Why he earned it: Everything I said about Roger Craig is absolutely true — but he wasn’t the most successful player on Jeopardy that year. That honor goes to Tom Nissley who near the end of 2010 managed to win 8 games and $235, 405. It is Tom’s fate that he never caught the public’s fancy the same way Roger did — Roger made national news for his accomplishments — and therefore never got the credit even among fans. (I was certain Roger was going to win the 2011 Tournament of Champions before it began. The fact that Tom Nissley was the better player didn’t affect my opinion; I’m not even sure I remembered who he was.)
Tom played brilliantly in the quarterfinal and semifinal match of that Tournament and actually was outplaying Roger in the Jeopardy round of the first final match. Then Roger started finding the Daily Doubles and by the end of Final Jeopardy in Game 1, it was all but over. Tom still managed to finish second and take home $100,000.
But that’s how Jeopardy works. Roger Craig was automatically invited back for the Battle of the Decades: The 2000s three years later. Tom Nissley came back as a fan favorite, and while I won’t reveal the names of his fellow nominees, none of them were in the same league as him as a player. He ended up having to face off against Celeste DiNucci and Colby Burnett, two Tournament of Champions winners. (I discussed the former in the previous entry; I’ll deal with the latter in the next one.) In Final Jeopardy, he was the only player to come up with a correct response. He was in third and his two opponents were $200 apart in score. Nineteen times out of twenty Tom would have moved on to the finals. This was the twentieth time.
Tom has never gotten anywhere near the credit for his accomplishments on Jeopardy; certainly not from me. I think he’s earned another shot back.
Why He’s earned it: If Tom Nissley has been treated unfairly by Jeopardy when it comes to prior tournaments, Jason Keller has been absolutely shafted. In 2011, Jason Keller had one of the most successful runs of any Jeopardy champion to that point in the show’s history. He became the first player since Dan Pawson to win nine games and won $215,900. It would be three years before any champion won more games than him or more money. He had to wait nearly a year and a half before he appeared in the 2013 Tournament of Champions. He dominated in his quarterfinal match, and then ended up getting blown out in his semi-final match due to circumstances not entirely within his control.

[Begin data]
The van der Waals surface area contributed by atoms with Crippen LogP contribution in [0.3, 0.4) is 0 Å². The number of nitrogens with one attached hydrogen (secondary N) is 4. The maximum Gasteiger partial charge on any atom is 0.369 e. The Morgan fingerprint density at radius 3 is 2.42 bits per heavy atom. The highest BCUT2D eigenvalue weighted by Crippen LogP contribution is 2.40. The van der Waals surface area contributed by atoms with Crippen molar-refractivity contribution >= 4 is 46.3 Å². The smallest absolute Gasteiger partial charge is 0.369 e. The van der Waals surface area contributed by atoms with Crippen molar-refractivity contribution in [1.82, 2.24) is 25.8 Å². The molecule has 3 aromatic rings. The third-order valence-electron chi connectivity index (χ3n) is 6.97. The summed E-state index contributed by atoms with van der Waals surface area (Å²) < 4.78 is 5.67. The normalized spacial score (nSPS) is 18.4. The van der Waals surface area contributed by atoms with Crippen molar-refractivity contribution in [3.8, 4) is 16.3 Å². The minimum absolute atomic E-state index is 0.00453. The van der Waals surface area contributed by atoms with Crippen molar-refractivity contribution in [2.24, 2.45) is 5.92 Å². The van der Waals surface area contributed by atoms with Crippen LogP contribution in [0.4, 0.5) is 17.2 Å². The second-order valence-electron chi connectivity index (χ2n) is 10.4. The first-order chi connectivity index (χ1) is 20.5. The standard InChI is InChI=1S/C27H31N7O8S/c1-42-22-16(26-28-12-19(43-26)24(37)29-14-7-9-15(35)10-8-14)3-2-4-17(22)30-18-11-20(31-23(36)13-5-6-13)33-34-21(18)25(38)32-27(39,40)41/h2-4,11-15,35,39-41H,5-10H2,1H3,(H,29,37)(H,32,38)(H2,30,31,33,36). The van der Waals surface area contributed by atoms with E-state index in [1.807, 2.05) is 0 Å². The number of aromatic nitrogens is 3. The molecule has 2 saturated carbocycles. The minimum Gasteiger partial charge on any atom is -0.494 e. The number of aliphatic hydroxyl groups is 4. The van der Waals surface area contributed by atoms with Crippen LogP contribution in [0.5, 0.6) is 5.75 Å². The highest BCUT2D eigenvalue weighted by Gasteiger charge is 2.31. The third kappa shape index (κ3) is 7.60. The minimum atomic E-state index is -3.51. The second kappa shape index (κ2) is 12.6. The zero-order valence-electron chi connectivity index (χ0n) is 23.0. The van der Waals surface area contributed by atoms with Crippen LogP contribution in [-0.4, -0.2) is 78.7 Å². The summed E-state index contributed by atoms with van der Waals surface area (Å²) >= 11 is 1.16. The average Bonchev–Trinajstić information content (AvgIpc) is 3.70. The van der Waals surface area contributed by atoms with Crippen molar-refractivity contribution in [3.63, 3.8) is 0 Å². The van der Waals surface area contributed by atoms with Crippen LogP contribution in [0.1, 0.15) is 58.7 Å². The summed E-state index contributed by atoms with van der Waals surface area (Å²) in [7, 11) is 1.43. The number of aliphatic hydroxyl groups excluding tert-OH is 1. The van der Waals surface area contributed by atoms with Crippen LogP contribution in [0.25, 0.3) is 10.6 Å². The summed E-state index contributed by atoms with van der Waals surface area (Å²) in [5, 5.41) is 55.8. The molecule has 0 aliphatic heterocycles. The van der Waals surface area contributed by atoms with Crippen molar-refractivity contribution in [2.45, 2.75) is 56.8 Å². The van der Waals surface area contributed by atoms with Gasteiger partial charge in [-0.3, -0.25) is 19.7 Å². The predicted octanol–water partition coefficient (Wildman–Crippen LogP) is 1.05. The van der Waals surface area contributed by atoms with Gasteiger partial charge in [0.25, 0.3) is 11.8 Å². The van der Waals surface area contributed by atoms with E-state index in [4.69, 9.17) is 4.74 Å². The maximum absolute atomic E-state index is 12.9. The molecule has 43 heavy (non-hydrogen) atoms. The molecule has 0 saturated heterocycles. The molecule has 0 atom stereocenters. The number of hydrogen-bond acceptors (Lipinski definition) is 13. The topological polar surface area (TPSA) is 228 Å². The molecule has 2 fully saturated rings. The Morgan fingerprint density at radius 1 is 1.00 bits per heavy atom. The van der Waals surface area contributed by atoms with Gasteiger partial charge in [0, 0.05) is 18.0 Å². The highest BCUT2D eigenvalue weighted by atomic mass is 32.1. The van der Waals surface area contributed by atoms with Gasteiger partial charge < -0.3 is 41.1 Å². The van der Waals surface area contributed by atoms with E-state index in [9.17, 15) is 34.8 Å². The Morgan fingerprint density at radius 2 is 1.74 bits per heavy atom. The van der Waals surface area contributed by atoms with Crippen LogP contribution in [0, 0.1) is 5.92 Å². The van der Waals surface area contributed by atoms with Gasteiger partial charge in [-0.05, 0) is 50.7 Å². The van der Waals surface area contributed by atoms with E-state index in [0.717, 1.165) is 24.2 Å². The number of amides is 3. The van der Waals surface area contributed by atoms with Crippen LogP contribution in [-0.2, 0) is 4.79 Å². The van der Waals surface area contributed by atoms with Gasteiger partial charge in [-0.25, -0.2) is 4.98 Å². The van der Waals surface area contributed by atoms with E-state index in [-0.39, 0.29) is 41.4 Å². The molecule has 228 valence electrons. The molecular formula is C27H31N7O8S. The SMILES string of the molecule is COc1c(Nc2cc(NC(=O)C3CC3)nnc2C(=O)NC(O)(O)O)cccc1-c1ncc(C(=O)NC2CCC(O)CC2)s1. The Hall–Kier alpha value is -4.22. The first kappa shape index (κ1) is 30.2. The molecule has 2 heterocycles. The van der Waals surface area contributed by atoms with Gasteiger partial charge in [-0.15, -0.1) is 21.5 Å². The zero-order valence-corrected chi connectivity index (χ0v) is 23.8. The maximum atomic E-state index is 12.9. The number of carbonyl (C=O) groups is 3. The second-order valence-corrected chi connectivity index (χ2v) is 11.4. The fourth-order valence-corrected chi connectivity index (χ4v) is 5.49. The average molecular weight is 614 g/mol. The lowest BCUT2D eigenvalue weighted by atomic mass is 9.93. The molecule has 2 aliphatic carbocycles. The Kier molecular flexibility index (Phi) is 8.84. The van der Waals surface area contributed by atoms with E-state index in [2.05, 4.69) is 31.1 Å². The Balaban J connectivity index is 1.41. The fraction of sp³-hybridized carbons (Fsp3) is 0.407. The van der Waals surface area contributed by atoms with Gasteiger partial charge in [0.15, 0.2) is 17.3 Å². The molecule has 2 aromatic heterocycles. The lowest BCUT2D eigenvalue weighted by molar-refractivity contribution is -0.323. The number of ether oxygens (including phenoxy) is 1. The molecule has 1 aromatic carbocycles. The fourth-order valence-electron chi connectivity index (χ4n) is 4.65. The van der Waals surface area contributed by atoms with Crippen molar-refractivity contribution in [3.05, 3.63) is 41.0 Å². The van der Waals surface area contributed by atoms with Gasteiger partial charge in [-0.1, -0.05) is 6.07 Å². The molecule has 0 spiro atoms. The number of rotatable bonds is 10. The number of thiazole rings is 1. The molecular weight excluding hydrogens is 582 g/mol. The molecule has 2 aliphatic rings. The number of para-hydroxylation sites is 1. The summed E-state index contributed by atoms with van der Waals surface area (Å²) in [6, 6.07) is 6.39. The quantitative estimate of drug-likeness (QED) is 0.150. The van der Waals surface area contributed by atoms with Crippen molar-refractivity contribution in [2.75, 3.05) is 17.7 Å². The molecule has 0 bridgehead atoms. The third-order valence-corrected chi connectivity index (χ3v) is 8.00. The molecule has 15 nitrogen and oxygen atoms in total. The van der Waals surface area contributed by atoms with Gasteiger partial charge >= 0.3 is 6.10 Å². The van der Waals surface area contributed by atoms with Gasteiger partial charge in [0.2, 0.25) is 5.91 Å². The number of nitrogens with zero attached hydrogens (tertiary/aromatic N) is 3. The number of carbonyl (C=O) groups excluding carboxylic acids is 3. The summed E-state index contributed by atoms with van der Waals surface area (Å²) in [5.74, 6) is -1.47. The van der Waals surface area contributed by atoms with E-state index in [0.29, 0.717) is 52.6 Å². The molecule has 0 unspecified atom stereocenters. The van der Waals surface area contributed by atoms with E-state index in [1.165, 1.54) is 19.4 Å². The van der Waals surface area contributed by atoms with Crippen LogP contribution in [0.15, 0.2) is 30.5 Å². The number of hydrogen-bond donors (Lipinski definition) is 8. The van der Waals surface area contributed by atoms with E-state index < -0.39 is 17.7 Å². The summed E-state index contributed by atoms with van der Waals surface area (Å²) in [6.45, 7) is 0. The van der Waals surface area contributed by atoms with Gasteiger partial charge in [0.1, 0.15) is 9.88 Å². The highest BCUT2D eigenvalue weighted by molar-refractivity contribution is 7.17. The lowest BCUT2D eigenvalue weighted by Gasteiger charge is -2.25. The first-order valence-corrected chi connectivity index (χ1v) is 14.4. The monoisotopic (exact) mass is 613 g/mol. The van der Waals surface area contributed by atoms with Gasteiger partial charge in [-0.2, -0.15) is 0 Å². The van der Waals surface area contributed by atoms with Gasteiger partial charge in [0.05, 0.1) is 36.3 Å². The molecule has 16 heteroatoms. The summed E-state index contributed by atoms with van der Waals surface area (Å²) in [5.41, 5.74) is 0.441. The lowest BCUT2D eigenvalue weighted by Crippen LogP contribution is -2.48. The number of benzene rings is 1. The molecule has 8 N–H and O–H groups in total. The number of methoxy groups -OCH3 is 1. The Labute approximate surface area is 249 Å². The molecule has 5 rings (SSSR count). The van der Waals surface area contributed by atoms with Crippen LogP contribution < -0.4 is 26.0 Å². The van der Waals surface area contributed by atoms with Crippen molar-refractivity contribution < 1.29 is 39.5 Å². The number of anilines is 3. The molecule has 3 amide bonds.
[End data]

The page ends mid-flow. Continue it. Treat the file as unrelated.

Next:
He has never been asked back to another Tournament since then and I am absolutely unable to understand why. He was not invited back to compete in the Battle of the Decades: The 2000s even though two other competitors who had been part of his year were though each had only won seven games and neither had won two thirds of his total. (One of them will get mentioned here; the other is a qualified player but for reasons I don’t think are fair to them is unlikely to ever come back to Jeopardy.) Tom Kavanaugh, who won 8 games in 2005, was also asked back even though he’d barely won two thirds of Jason’s total. Had David Madden been participating it would have made more sense, but his absence and Tom being included over Jason strikes me as ludicrous in hindsight. Whether Jason should have been asked to the All-Star Games is a closer question. There were some players who had less of a track record than him who were invited, but by that point in the show’s run, there were also more qualified players then him who were ignored.
I know in an era where more and more players have reached double digits in victories that Jason’s figures may seem pedestrian by comparison. However, I still believe it would be an act of reparations to invite Jason back to compete in a future Tournament. It was unfair to exclude him before; Jeopardy should make it right.
To Be Continued….